Compare any two graphics cards:
GeForce GTS 450 1GB vs Radeon HD 5870
IntroThe GeForce GTS 450 1GB uses a 40 nm design. nVidia has clocked the core frequency at 783 MHz. The GDDR5 memory runs at a speed of 902 MHz on this particular model. It features 192 SPUs as well as 32 TAUs and 16 Rasterization Operator Units.
Compare those specs to the Radeon HD 5870, which has GPU clock speed of 850 MHz, and 1024 MB of GDDR5 memory running at 1200 MHz through a 256-bit bus. It also features 1600(320x5) Stream Processors, 80 TAUs, and 32 ROPs.
(No game benchmarks for this combination yet.)
Power Usage and Theoretical Benchmarks
Power Consumption (Max TDP)
Theoretically speaking, the Radeon HD 5870 should be a lot faster than the GeForce GTS 450 1GB overall. (explain)
Texel RateThe Radeon HD 5870 should be quite a bit (approximately 171%) more effective at anisotropic filtering than the GeForce GTS 450 1GB. (explain)
Pixel RateThe Radeon HD 5870 is a lot (about 117%) faster with regards to full screen anti-aliasing than the GeForce GTS 450 1GB, and able to handle higher resolutions without losing too much performance. (explain)
Please note that the above 'benchmarks' are all just theoretical - the results were calculated based on the card's specifications, and real-world performance may (and probably will) vary at least a bit.
Please note that the price comparisons are based on search keywords - sometimes it might show cards with very similar names that are not exactly the same as the one chosen in the comparison. We do try to filter out the wrong results as best we can, though.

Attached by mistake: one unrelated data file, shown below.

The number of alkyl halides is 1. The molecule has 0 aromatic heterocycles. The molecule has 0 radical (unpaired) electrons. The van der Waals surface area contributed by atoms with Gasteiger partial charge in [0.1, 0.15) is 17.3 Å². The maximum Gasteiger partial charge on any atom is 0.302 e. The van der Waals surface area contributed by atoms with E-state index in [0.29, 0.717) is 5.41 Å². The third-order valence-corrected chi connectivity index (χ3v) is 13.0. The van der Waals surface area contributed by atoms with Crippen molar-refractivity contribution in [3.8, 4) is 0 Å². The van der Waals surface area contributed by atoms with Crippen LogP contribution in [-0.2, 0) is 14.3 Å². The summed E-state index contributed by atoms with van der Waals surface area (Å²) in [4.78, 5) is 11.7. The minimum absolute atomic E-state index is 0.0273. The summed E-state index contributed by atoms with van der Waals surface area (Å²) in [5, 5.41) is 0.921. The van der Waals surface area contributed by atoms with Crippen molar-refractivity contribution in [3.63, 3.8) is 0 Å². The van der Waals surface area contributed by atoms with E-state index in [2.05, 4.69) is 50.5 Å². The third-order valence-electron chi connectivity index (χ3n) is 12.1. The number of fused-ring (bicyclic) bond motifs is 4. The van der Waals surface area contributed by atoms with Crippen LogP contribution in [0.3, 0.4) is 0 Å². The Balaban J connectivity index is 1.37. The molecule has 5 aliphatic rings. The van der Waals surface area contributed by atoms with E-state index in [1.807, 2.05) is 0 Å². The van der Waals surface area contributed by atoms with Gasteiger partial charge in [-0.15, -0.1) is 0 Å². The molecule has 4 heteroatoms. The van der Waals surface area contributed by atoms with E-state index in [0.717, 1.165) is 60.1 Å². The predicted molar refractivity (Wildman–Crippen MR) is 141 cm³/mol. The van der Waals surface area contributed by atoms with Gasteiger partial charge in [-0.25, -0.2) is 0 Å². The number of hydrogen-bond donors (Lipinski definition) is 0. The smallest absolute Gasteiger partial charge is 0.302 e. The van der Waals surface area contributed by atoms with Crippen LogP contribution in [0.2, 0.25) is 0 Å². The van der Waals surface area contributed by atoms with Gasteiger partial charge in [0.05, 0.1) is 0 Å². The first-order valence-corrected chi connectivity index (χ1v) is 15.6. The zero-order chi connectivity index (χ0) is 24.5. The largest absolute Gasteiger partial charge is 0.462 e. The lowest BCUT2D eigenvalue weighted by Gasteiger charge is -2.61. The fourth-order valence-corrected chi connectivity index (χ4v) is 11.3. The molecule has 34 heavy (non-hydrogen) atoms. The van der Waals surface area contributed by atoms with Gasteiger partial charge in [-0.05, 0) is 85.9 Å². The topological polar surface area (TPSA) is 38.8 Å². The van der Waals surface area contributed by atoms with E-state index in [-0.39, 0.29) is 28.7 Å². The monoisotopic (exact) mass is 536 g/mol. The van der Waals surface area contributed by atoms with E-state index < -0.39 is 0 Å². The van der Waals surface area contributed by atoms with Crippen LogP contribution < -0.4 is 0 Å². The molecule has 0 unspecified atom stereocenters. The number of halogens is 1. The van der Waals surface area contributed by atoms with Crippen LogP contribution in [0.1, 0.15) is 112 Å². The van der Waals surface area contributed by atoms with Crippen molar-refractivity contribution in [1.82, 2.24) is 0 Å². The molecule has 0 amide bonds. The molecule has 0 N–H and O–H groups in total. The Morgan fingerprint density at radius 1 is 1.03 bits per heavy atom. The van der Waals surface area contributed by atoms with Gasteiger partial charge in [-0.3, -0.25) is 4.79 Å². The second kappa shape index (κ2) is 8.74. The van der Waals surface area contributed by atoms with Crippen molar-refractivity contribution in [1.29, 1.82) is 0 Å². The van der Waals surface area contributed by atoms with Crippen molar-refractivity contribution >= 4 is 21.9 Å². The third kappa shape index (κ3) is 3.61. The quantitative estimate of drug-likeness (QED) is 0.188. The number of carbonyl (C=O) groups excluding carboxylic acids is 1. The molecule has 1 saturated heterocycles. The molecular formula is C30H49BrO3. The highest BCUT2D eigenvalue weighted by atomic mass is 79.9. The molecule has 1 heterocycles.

Memory Bandwidth: Memory bandwidth is the largest amount of data (counted in MB per second) that can be moved past the external memory interface in one second. It is calculated by multiplying the bus width by its memory speed. In the case of DDR type memory, it should be multiplied by 2 once again. If DDR5, multiply by ANOTHER 2x. The higher the card's memory bandwidth, the faster the card will be in general. It especially helps with AA, High Dynamic Range and higher screen resolutions.
Texel Rate: Texel rate is the maximum texture map elements (texels) that can be applied per second. This is calculated by multiplying the total amount of texture units of the card by the core speed of the chip. The higher this number, the better the card will be at texture filtering (anisotropic filtering - AF). It is measured in millions of texels processed in one second.
Pixel Rate: Pixel rate is the most pixels the video card can possibly record to its local memory in a second - measured in millions of pixels per second. The figure is worked out by multiplying the amount of Render Output Units by the clock speed of the card. ROPs (Raster Operations Pipelines - aka Render Output Units) are responsible for drawing the pixels (image) on the screen. The actual pixel rate also depends on lots of other factors, most notably the memory bandwidth of the card - the lower the bandwidth is, the lower the ability to reach the max fill rate.